[[Ribosomes]] could be in [[Many]] [[Places]] around the [[Cell]]. You [[Might]] [[Find]] them [[Floating]] in the [[Cytoplasm]]. Those [[Floating]] [[Ribosomes]] [[Make]] [[Proteins]] that will be used [[Inside]] of the [[Cell]]. Other [[Ribosomes]] are found on the [[Endoplasmic reticulum]]. [[Endoplasmic reticulum]] with [[Ribosomes]] attached is called [[Rough]]. It [[Looks]] bumpy [[Under]] a [[Microscope]]. Those attached [[Ribosomes]] [[Make]] [[Proteins]] that will be used [[Inside]] the [[Cell]] and [[Proteins]] made for [[Export]] ([[Outside]] the [[Cell]]).
[[Two]] [[Pieces]]
=== See: [[Ribosome]] for further information. ===
A [[Ribosome]] is not [[Just]] one [[Piece]]. [[There]] are [[Two]] [[Pieces]] or [[Subunits]]. Scientists named them 60-S and 30-S. When the [[Cell]] [[Needs]] to [[Make]] [[Protein]], [[Mrna]] is created in the [[Nucleus]]. The [[Mrna]] is then sent [[Into]] the [[Cell]] to the [[Ribosomes]]. When it is [[Time]] to [[Make]] the [[Protein]], the [[Two]] [[Subunits]] come together and combine with the [[Mrna]]. The [[Two]] [[Pieces]] [[Lock]] onto the [[Mrna]] and [[Start]] the [[Protein synthesis]].
[[Mixing]] AND [[Matching]] [[Amino acids]]
The [[Process]] of making [[Proteins]] is quite [[Simple]]. We [[Just]] explained that [[Mrna]] is made in the [[Nucleus]] and sent [[Into]] the [[Cell]]. The [[Mrna]] combines with the [[Ribosome]] [[Subunits]]. Another [[Nucleic acid]] [[Lives]] in the [[Cell]] - [[Trna]], which [[Stands]] for [[Transfer rna]], and it is bonded to [[Amino acids]]. With the [[Mrna]] offering [[Instructions]], the [[Ribosome]] connects to a [[Trna]] and [[Pulls]] [[Off]] the [[Amino acids]]. Slowly the [[Ribosome]] [[Makes]] a [[Long]] [[Amino acid]] [[Chain]] that [[Becomes]] a [[Protein]].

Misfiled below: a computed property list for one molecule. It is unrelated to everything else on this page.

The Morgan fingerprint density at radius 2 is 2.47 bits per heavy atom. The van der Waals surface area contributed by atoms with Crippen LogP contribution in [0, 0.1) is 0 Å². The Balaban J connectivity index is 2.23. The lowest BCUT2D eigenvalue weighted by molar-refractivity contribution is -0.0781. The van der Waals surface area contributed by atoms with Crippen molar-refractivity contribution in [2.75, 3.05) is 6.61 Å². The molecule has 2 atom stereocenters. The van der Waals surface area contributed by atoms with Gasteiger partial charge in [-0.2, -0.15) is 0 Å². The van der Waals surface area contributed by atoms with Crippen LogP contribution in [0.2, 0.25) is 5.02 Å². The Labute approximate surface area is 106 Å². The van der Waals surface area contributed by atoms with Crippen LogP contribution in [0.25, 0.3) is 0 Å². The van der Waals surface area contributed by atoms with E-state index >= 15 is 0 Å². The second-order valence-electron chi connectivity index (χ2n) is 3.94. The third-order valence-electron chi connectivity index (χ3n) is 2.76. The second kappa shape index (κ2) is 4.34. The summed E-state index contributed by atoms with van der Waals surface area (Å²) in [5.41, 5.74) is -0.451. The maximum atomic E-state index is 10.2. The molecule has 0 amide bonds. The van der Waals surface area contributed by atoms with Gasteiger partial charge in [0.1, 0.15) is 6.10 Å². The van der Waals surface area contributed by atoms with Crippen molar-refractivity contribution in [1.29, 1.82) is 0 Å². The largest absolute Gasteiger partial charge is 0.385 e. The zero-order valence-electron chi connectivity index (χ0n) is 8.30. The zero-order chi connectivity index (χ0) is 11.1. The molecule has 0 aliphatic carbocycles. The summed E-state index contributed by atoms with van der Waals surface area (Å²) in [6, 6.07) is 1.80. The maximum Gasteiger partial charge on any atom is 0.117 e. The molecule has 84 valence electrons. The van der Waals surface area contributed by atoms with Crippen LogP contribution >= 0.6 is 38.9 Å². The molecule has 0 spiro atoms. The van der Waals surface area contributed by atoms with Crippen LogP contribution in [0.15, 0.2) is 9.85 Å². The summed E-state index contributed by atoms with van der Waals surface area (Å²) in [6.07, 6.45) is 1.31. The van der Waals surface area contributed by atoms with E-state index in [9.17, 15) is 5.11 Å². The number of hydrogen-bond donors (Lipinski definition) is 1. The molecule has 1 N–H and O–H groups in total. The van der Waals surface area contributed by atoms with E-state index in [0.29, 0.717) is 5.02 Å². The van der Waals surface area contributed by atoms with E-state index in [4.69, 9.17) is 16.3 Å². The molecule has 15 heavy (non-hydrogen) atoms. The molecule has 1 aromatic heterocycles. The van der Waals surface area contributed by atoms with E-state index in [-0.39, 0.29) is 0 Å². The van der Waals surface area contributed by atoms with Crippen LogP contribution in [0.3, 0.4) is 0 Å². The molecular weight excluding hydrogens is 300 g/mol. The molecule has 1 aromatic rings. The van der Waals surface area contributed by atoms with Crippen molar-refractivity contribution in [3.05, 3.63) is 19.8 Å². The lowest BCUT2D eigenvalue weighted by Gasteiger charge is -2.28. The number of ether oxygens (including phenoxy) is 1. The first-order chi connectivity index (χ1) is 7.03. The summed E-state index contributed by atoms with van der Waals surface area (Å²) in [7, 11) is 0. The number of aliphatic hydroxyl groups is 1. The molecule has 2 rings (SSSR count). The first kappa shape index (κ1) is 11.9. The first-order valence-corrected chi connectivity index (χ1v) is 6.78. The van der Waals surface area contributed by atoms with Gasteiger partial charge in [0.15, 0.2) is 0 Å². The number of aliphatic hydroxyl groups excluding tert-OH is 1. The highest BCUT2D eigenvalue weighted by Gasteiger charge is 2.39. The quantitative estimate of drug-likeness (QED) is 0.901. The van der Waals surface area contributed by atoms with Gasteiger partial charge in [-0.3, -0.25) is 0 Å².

· One or more per [[Cell]] · [[Spherical]] [[Shape]] · Denser than surrounding [[Cytoplasm]]
[[Chromosomes]] - Usually in the [[Form]] of chromatin- Contains [[Genetic]] information- Composed of [[Dna]]- [[Thicken]] for [[Cellular]] division- [[Set]] [[Number]] per [[Species]] (i.e. 23 [[Pairs]] for human)
[[Nuclear membrane]] - Surrounds [[Nucleus]]- Composed of [[Two]] [[Layers]]- Numerous [[Openings]] for [[Nuclear]] [[Traffic]]
[[Nucleolus]] - [[Spherical]] [[Shape]]- [[Visible]] when [[Cell]] is not dividing- Contains [[Rna]] for [[Protein]] manufacture
· Collective [[Term]] for [[Cytosol]] and [[Organelles]] contained [[Within]] · [[Colloidal]] [[Suspension]] · [[Cytosol]] mainly composed of [[Water]] with [[Free]]-[[Floating]] [[Molecules]] · [[Viscosity]] constantly [[Changes]]
Centrioles - [[Paired]] [[Cylindrical]] [[Organelles]] [[Near]] [[Nucleus]]- Composed of [[Nine]] [[Tubes]], each with [[Three]] tubules- [[Involved]] in [[Cellular]] division- [[Lie]] at [[Right]] [[Angles]] to each other